Beacon passes new arcade law but it's too late for the Retro Arcade Museum

Shaggy September 3, 2010 3

The Retro Arcade Museum before it was closed

As a final note in the story about the New York town of Beacon, the city council has came to their senses enough to pass a law allowing “vintage” arcades to operate within the city.  But it’s too little, too late for the owner of the business at the heart of the matter originally. Fred Bobrow, owner of the Retro Arcade Museum will be unable to continue operating as the forced closure has bankrupted him and on top of that obtaining a new permit has an undetermined wait period to go along with it. It’s sad to see any arcade close but in this case it’s rather infuriating. I went over as to why in the last post about this subject and I think my points still stand. As it is, Beacon may be going towards taking the right action, they still should be held accountable for their ineptitude in the matter. If anyone should be contributing to the new US unemployment rate of 9.6% right now, it should be the city officials at fault and not Mr. Bobrow and his employees.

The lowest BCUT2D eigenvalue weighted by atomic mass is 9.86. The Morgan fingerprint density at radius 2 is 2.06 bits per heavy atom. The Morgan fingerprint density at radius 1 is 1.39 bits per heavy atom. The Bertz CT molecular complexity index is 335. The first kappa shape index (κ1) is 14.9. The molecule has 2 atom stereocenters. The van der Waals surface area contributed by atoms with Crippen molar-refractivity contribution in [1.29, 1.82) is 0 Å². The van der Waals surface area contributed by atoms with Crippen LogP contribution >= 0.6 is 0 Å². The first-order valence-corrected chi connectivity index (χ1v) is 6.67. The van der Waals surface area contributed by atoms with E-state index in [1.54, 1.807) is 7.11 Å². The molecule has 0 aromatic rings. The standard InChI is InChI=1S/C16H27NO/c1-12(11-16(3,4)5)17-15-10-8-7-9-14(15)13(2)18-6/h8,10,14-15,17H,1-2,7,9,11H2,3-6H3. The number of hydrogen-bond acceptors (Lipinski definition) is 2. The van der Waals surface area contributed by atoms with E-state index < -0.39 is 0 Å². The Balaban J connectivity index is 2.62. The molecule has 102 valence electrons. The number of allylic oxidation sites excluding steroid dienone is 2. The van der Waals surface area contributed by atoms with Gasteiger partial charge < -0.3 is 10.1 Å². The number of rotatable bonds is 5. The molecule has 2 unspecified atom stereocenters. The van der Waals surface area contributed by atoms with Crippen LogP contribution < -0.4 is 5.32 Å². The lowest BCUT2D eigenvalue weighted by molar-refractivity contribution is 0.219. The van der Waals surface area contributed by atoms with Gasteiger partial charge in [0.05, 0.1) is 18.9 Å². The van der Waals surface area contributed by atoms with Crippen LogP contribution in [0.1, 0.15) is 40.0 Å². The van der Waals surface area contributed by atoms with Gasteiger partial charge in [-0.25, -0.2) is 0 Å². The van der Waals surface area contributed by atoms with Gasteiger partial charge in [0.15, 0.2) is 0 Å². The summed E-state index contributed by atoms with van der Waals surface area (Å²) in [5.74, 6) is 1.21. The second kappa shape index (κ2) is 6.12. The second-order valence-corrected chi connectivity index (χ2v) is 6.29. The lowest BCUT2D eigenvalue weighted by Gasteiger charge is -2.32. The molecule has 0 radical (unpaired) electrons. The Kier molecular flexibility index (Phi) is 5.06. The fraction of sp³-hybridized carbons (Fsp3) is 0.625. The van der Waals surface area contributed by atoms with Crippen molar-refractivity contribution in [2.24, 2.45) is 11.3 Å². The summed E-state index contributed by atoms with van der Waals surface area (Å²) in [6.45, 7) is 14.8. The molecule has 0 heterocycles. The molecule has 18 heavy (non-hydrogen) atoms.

More details and quotes can be found at the Poughkeepsie Journal.


  1. Samuel September 4, 2010 at 3:56 am - Reply

    poor guy i feel so sorry for him. He was already against business odds by owning a arcade and than the dumb rule came out of nowhere.

  2. Joey September 19, 2010 at 2:42 pm - Reply

    I hate to play devil’s advocate here, but isn’t this the owner’s fault for being unaware of the zoning laws in his city?

    The laws were on the books. I am not here to argue whether or not the zoning laws in his city (or anyone else’s) are fair or “right,” but the fact of the matter is that the owner should have been aware of the zoning laws in his city before opening the museum, and he certainly should have been aware of them prior to allowing the cabinets to be playable.

    As an aspiring op, I completely feel his pain and I am truly saddened at what went down, but some responsibility must be taken on his part.

    • arcadehero September 19, 2010 at 4:38 pm - Reply

      I think I covered this in a previous post about the subject – you are right that the owner should have looked into it but also the city shouldn’t have issued the business license in the first place if it was a law that they were interested in enforcing. If the owner had asked about any restrictions and was told that there were no problems, go ahead and open, then he did his part. But we’ll probably never know what happened at that time .

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